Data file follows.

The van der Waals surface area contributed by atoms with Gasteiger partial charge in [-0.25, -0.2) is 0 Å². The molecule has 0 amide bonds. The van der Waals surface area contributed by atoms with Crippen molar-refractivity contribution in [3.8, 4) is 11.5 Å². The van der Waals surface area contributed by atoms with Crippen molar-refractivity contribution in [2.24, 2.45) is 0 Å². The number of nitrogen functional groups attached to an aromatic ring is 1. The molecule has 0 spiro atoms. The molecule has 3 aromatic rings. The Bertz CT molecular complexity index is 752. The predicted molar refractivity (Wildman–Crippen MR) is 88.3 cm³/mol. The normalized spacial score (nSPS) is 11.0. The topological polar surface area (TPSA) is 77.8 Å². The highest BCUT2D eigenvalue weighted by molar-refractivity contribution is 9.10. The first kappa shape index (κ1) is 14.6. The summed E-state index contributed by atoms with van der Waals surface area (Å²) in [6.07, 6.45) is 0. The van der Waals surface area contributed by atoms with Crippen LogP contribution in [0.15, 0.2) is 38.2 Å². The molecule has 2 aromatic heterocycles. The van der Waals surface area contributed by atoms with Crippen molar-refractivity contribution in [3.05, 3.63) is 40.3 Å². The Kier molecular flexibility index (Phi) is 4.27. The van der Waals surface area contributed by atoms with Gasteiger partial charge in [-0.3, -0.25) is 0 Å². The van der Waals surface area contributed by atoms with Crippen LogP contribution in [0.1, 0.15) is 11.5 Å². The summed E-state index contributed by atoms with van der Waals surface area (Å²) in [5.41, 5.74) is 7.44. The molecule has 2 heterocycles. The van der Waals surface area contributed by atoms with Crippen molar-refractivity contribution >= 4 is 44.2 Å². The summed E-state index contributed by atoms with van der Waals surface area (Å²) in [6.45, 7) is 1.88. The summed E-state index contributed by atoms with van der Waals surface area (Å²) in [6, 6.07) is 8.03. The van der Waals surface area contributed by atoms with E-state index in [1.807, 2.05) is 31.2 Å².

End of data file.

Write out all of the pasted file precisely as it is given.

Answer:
The van der Waals surface area contributed by atoms with Gasteiger partial charge in [-0.25, -0.2) is 0 Å². The molecule has 0 amide bonds. The van der Waals surface area contributed by atoms with Crippen molar-refractivity contribution in [3.8, 4) is 11.5 Å². The van der Waals surface area contributed by atoms with Crippen molar-refractivity contribution in [2.24, 2.45) is 0 Å². The number of nitrogen functional groups attached to an aromatic ring is 1. The molecule has 0 spiro atoms. The molecule has 3 aromatic rings. The Bertz CT molecular complexity index is 752. The predicted molar refractivity (Wildman–Crippen MR) is 88.3 cm³/mol. The normalized spacial score (nSPS) is 11.0. The topological polar surface area (TPSA) is 77.8 Å². The highest BCUT2D eigenvalue weighted by molar-refractivity contribution is 9.10. The first kappa shape index (κ1) is 14.6. The summed E-state index contributed by atoms with van der Waals surface area (Å²) in [6.07, 6.45) is 0. The van der Waals surface area contributed by atoms with Crippen LogP contribution in [0.15, 0.2) is 38.2 Å². The molecule has 2 aromatic heterocycles. The van der Waals surface area contributed by atoms with Crippen molar-refractivity contribution in [3.05, 3.63) is 40.3 Å². The Kier molecular flexibility index (Phi) is 4.27. The van der Waals surface area contributed by atoms with Gasteiger partial charge in [-0.3, -0.25) is 0 Å². The van der Waals surface area contributed by atoms with Crippen LogP contribution in [0.1, 0.15) is 11.5 Å². The summed E-state index contributed by atoms with van der Waals surface area (Å²) in [5.41, 5.74) is 7.44. The molecule has 2 heterocycles. The van der Waals surface area contributed by atoms with Crippen molar-refractivity contribution >= 4 is 44.2 Å². The summed E-state index contributed by atoms with van der Waals surface area (Å²) in [6.45, 7) is 1.88. The summed E-state index contributed by atoms with van der Waals surface area (Å²) in [6, 6.07) is 8.03. The van der Waals surface area contributed by atoms with E-state index in [1.807, 2.05) is 31.2 Å².